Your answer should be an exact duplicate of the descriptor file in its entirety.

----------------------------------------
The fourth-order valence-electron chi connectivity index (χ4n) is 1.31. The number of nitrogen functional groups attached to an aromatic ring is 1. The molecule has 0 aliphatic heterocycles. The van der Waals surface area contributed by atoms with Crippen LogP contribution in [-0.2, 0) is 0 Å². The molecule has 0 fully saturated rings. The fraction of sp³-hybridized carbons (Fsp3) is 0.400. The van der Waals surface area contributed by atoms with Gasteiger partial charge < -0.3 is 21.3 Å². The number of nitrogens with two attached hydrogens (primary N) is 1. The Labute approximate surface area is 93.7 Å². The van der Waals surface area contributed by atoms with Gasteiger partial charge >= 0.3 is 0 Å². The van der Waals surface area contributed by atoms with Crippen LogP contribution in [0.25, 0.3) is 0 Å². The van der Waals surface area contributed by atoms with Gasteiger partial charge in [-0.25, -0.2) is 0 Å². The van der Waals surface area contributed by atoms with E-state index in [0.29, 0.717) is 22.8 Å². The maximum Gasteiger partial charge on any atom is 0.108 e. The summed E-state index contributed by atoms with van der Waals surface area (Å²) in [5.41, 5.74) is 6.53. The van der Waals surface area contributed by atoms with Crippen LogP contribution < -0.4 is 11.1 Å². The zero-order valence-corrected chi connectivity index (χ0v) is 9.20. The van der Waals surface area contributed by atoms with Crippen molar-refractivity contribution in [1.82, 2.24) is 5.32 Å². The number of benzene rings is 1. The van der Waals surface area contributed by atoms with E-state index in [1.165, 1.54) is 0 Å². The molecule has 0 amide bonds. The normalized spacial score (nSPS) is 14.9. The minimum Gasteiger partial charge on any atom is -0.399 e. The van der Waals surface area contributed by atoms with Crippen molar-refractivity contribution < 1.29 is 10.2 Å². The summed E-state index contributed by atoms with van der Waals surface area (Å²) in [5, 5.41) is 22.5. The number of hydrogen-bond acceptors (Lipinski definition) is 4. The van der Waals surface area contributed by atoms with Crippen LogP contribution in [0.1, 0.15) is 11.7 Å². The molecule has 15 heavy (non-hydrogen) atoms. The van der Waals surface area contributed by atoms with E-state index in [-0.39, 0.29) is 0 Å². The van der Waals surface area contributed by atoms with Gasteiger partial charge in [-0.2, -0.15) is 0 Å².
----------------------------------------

The fourth-order valence-electron chi connectivity index (χ4n) is 1.31. The number of nitrogen functional groups attached to an aromatic ring is 1. The molecule has 0 aliphatic heterocycles. The van der Waals surface area contributed by atoms with Crippen LogP contribution in [-0.2, 0) is 0 Å². The molecule has 0 fully saturated rings. The fraction of sp³-hybridized carbons (Fsp3) is 0.400. The van der Waals surface area contributed by atoms with Gasteiger partial charge < -0.3 is 21.3 Å². The number of nitrogens with two attached hydrogens (primary N) is 1. The Labute approximate surface area is 93.7 Å². The van der Waals surface area contributed by atoms with Gasteiger partial charge >= 0.3 is 0 Å². The van der Waals surface area contributed by atoms with Crippen LogP contribution in [0.25, 0.3) is 0 Å². The van der Waals surface area contributed by atoms with Gasteiger partial charge in [-0.25, -0.2) is 0 Å². The van der Waals surface area contributed by atoms with E-state index in [0.29, 0.717) is 22.8 Å². The maximum Gasteiger partial charge on any atom is 0.108 e. The summed E-state index contributed by atoms with van der Waals surface area (Å²) in [5.41, 5.74) is 6.53. The van der Waals surface area contributed by atoms with Crippen LogP contribution < -0.4 is 11.1 Å². The zero-order valence-corrected chi connectivity index (χ0v) is 9.20. The van der Waals surface area contributed by atoms with Crippen molar-refractivity contribution in [1.82, 2.24) is 5.32 Å². The number of benzene rings is 1. The van der Waals surface area contributed by atoms with E-state index in [1.165, 1.54) is 0 Å². The molecule has 0 amide bonds. The normalized spacial score (nSPS) is 14.9. The minimum Gasteiger partial charge on any atom is -0.399 e. The van der Waals surface area contributed by atoms with Crippen molar-refractivity contribution < 1.29 is 10.2 Å². The summed E-state index contributed by atoms with van der Waals surface area (Å²) in [5, 5.41) is 22.5. The number of hydrogen-bond acceptors (Lipinski definition) is 4. The van der Waals surface area contributed by atoms with Crippen LogP contribution in [0.1, 0.15) is 11.7 Å². The molecule has 15 heavy (non-hydrogen) atoms. The van der Waals surface area contributed by atoms with E-state index in [-0.39, 0.29) is 0 Å². The van der Waals surface area contributed by atoms with Gasteiger partial charge in [-0.2, -0.15) is 0 Å².